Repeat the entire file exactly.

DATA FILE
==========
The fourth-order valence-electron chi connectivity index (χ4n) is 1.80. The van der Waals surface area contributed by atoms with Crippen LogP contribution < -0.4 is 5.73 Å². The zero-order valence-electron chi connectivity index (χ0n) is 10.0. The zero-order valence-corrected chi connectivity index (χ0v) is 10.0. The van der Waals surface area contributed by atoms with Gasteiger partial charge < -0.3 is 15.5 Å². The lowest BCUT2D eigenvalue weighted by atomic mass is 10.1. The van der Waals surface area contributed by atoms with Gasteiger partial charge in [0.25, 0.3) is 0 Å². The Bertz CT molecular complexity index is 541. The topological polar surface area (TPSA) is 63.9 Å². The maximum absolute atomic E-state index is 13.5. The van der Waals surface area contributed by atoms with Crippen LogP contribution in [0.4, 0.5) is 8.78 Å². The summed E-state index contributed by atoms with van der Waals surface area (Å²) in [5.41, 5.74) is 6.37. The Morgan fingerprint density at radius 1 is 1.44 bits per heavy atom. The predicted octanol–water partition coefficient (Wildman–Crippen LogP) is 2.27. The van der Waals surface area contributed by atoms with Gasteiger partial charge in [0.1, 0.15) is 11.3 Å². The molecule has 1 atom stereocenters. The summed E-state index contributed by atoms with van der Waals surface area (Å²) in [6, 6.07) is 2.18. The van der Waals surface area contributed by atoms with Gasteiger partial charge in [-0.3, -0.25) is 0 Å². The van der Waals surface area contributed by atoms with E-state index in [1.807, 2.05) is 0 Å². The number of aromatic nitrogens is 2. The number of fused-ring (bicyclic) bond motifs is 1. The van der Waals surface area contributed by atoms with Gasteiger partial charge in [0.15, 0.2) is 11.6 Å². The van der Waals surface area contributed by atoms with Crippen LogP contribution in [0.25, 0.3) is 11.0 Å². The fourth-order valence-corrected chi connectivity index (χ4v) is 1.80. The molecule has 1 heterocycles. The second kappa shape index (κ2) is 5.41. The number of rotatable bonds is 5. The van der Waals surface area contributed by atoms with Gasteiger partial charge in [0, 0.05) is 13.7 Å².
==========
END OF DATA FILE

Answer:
The fourth-order valence-electron chi connectivity index (χ4n) is 1.80. The van der Waals surface area contributed by atoms with Crippen LogP contribution < -0.4 is 5.73 Å². The zero-order valence-electron chi connectivity index (χ0n) is 10.0. The zero-order valence-corrected chi connectivity index (χ0v) is 10.0. The van der Waals surface area contributed by atoms with Gasteiger partial charge < -0.3 is 15.5 Å². The lowest BCUT2D eigenvalue weighted by atomic mass is 10.1. The van der Waals surface area contributed by atoms with Gasteiger partial charge in [0.25, 0.3) is 0 Å². The Bertz CT molecular complexity index is 541. The topological polar surface area (TPSA) is 63.9 Å². The maximum absolute atomic E-state index is 13.5. The van der Waals surface area contributed by atoms with Crippen LogP contribution in [0.4, 0.5) is 8.78 Å². The summed E-state index contributed by atoms with van der Waals surface area (Å²) in [5.41, 5.74) is 6.37. The Morgan fingerprint density at radius 1 is 1.44 bits per heavy atom. The predicted octanol–water partition coefficient (Wildman–Crippen LogP) is 2.27. The van der Waals surface area contributed by atoms with Gasteiger partial charge in [0.1, 0.15) is 11.3 Å². The molecule has 1 atom stereocenters. The summed E-state index contributed by atoms with van der Waals surface area (Å²) in [6, 6.07) is 2.18. The van der Waals surface area contributed by atoms with Gasteiger partial charge in [-0.3, -0.25) is 0 Å². The van der Waals surface area contributed by atoms with E-state index in [1.807, 2.05) is 0 Å². The number of aromatic nitrogens is 2. The number of fused-ring (bicyclic) bond motifs is 1. The van der Waals surface area contributed by atoms with Gasteiger partial charge in [0.15, 0.2) is 11.6 Å². The van der Waals surface area contributed by atoms with Crippen LogP contribution in [0.25, 0.3) is 11.0 Å². The fourth-order valence-corrected chi connectivity index (χ4v) is 1.80. The molecule has 1 heterocycles. The second kappa shape index (κ2) is 5.41. The number of rotatable bonds is 5. The van der Waals surface area contributed by atoms with Gasteiger partial charge in [0, 0.05) is 13.7 Å².